In conclusion, our proposed GAN-based synthetic data augmentation performed well for the diagnosis of maxillary sinusitis, despite a small sample size. The deep learning approach proposed in this study could assist radiologists in improving diagnosis. Moreover, researchers and industry workers could overcome the lack of training data by using our approach for GAN-based synthetic data augmentation. Thus, even personnel from primary clinics and secondary hospitals could effectively train deep learning models with adequate performance using their own datasets.


This retrospective study was approved by the institutional review board of the Seoul National University Boramae Medical Center (IRB No. 10-2020-173) and Seoul National University Bundang Hospital [IRB No. B-2010-645-401] and was performed in accordance with the Declaration of Helsinki.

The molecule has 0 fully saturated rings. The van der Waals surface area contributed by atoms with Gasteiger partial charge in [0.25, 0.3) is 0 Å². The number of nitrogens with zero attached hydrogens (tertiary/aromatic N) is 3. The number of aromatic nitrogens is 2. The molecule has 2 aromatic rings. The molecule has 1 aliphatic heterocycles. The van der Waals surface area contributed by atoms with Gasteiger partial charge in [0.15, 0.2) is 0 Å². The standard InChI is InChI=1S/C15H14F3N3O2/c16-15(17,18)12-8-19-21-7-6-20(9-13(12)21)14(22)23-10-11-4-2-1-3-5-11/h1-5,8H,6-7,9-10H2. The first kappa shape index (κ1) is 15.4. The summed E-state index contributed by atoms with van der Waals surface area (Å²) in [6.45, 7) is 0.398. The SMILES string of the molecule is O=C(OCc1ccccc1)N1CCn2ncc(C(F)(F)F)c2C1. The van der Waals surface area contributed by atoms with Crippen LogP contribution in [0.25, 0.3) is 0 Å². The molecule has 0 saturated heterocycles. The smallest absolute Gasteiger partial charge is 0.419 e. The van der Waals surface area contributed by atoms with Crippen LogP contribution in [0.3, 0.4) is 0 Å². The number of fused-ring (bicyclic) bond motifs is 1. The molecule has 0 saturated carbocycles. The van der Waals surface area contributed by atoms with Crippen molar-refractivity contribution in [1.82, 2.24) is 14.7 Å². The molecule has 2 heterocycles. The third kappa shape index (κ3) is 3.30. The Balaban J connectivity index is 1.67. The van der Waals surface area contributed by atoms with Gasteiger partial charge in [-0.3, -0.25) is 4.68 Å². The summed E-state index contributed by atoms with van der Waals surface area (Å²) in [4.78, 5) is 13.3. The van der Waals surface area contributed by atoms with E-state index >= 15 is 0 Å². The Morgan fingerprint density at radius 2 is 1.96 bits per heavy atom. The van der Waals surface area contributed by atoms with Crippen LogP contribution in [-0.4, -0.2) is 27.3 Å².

PNS radiographs, obtained using the Waters’ view, were acquired for 355 patients divided into two sets (250 patients for the internal dataset and 105 for the external dataset). Patients were diagnosed with chronic sinusitis (CRS) at the Seoul National University Boramae Medical Center (for the internal dataset) and Seoul National University Bundang Hospital (for the external dataset). They all underwent radiographic examination between January 2010 and January 2020 (internal dataset) and between August 2003 and April 2019 (external dataset). We included only those patients who underwent conventional radiographic examination and paranasal CT scans within 14 days (mean interval: 6 days) of each other. Patients with acute sinusitis and those who underwent acute aggravation during the examination interval between conventional radiography and CT scans were excluded. The design for the present study is shown in Fig. 3. All findings from conventional radiographs were independently labeled as “normal” or “sinusitis” by an expert rhinologist. These findings were verified using the PNS CT scans (clinical explanation on datasets is included in the Supplementary Material).

Figure 3
figure 3

Flowchart of the inclusion and exclusion criteria of this study.

Data preparation